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Clinical Integration

From the Clinical Integration Committee of CareNet and Health Partners Boards

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areNet and Health Partners are pleased to present our first annual Committment to Quality Report highlighting the many programs being managed and implemented to improve patient care and to aid our 1,400 physicians in managing their patients. CareNet and Health Partners physicians have been leaders in quality care for years. We are now prepared to strengthen our market position through a concentrated effort utilizing the components of clinical integration to support and communicate with each other. Over the past two years, we have negotiated and administered Pay for Performance programs with a Medicare Advantage Plan, commercial health plans and an employer sponsored health plan. Member physicians have also had the opportunity to earn National Center for Quality Assurance (NCQA) recognition in diabetic care with CareNet and Health Partners coordinating and assisting in this process. As of this date, CareNet and Health Partners has 70 physicians who have earned NCQA diabetes recognition. In addition, our popular coding seminars, newsletters, and educational offerings help busy physicians and their staff stay up to date with trends in healthcare. CareNet and Health Partners will continue to serve as a quality improvement resource for our member physicians, by providing member physicians with access to quality improvement programs and services that they may not have available to them in their individual practices. Experts predict that "pay for performance" programs, grading of physician quality, and the concept of tiered payments for "underperforming" physicians will continue to grow. More of a physician's income will be tied to "performance". Now, more than ever, it is time for our organization to be the leaders in all quality initiatives and embark on new dimensions in healthcare. Our goal is to provide efficient patient-centered care, in the right setting, at the right time. Ultimately this is what is best for the patients and what employers and insurance companies require. This involves electronic health records, data gathering and analysis, and adopting evidence-based medicine guidelines. While it can take years to make some of this happen, our plan is to facilitate systems that can easily be accessed and utilized knowing that currently not all physicians are prepared to invest in electronic health records or similar systems. We believe there are alternatives that will work for most of our physician membership. In the coming year, we will continue to offer our current quality related services and programs and launch new industry driven programs. We think you will agree that CareNet and Health Partners are off to a great start. As you review this Commitment to Quality Report, your comments and suggestions are welcome and appreciated. These are "our" organizations. Your input is important and valued and your support imperative.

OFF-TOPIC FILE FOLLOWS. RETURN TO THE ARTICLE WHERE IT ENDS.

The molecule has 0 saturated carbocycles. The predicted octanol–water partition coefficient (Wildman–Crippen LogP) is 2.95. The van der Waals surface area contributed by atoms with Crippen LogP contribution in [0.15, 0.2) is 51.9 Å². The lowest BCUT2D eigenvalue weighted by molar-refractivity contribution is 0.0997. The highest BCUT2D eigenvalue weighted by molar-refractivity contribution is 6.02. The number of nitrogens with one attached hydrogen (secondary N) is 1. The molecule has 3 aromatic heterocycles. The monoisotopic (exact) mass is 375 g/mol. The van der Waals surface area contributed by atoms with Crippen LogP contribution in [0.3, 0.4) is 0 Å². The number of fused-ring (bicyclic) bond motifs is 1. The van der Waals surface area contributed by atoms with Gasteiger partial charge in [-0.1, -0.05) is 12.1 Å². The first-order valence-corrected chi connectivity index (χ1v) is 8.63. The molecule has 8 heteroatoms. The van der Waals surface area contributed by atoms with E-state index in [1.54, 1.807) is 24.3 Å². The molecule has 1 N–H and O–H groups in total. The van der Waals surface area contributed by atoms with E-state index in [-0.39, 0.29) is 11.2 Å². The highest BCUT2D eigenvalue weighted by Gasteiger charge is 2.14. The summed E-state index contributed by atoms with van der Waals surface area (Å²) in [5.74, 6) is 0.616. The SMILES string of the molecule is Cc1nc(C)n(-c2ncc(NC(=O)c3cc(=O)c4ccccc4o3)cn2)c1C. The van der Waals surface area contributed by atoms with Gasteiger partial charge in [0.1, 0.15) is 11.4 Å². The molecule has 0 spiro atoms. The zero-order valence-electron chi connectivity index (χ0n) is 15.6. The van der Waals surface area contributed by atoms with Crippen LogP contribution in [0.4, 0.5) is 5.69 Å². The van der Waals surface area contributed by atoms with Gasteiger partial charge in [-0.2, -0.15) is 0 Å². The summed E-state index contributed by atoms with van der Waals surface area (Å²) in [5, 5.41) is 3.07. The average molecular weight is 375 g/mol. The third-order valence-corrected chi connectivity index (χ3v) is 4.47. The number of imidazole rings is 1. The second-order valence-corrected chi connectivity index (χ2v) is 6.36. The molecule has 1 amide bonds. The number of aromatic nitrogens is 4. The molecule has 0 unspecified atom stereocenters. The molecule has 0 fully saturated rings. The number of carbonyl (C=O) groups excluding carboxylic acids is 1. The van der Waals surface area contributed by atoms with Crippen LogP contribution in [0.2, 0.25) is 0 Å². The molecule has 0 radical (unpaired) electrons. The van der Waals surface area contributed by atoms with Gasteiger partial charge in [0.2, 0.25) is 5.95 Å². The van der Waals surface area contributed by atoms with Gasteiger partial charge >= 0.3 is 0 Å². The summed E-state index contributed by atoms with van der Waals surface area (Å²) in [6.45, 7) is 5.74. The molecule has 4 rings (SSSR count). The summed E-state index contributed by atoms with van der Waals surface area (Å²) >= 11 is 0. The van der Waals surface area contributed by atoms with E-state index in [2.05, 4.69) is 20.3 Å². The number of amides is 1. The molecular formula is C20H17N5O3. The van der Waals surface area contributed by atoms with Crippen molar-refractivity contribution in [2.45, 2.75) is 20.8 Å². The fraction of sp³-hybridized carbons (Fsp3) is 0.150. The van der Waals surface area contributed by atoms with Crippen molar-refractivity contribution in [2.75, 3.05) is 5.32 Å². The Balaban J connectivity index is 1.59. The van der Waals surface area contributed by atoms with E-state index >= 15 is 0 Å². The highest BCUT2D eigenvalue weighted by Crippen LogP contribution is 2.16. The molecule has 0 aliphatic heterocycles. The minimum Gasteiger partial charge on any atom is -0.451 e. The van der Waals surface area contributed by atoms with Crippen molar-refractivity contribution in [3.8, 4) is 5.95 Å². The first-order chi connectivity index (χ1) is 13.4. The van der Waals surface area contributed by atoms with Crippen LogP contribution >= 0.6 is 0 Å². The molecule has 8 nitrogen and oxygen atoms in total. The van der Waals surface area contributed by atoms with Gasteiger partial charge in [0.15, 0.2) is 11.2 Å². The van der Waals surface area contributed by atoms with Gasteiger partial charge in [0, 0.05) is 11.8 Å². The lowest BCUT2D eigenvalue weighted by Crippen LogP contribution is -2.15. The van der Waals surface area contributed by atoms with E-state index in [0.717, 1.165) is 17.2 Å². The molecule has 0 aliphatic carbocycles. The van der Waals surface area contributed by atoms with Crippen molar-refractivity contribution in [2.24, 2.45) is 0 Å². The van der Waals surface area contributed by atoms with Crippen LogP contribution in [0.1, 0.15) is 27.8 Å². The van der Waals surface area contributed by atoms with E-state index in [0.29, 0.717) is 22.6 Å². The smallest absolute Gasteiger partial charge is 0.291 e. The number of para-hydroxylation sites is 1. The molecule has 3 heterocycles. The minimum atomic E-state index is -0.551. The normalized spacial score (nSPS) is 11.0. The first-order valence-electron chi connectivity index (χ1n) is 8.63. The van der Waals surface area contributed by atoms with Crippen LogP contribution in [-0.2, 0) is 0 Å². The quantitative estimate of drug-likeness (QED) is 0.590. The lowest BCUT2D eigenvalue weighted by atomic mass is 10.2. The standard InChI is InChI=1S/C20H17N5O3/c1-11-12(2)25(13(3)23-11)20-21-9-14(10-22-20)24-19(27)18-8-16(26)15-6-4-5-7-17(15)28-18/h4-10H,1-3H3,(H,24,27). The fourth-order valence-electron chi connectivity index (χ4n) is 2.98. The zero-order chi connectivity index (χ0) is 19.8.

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What is Clinical Integration? Clinical Integration is the process of physicians and hospitals working together to improve patient care, improve patient outcomes and control healthcare costs. Unlike some healthcare initiatives, Clinical Integration is physician led and driven.

Clinical Integration is: • A physician led and driven quality improvement program. • Primary care physicians, physician specialists and hospitals working together to demonstrate and improve clinical and quality outcomes. • The collaboration among independent doctors and hospitals to increase quality and efficiency of patient care. • The adoption of a comprehensive and reportable program of inpatient and ambulatory quality improvement that allows physicians to set organizational benchmarks for quality and that provides resources to physicians to excel in care delivery. • Sharing our physicians’ and hospitals’ quality track records with health plans, employers and patients, thus making us the preferred physician network in central Ohio. • Building an infrastructure that supports quality and enables joint negotiations when beneficial to the parties.

We should become Clinically Integrated to: • Continually improve the quality of care our patients receive. • Demonstrate and prove to health plans, employers, the government and patients that we deliver high quality and costeffective care. • Reverse the tide of declining physician and hospital reimbursement.

We become Clinically Integrated through: • Physician leadership and involvement in CareNet and Health Partners programs which demonstrate high quality and positive clinical outcomes in the physician practice and hospital settings. • Physician leadership and involvement in health plan quality programs that demonstrate quality, improve care processes and clinical outcomes in a cost-effective manner. This demonstrates our willingness to work with our health plan partners to improve care. • Physician leadership and participation in the National Committee on Quality Assurance (NCQA) Physician Recognition Programs and other national and local physician and quality programs to demonstrate that CareNet and Health Partners physician members provide care at or above national standards. • Mount Carmel Health System and physicians forming partnerships in quality health plan programs that provide benefits to both physicians and the hospital.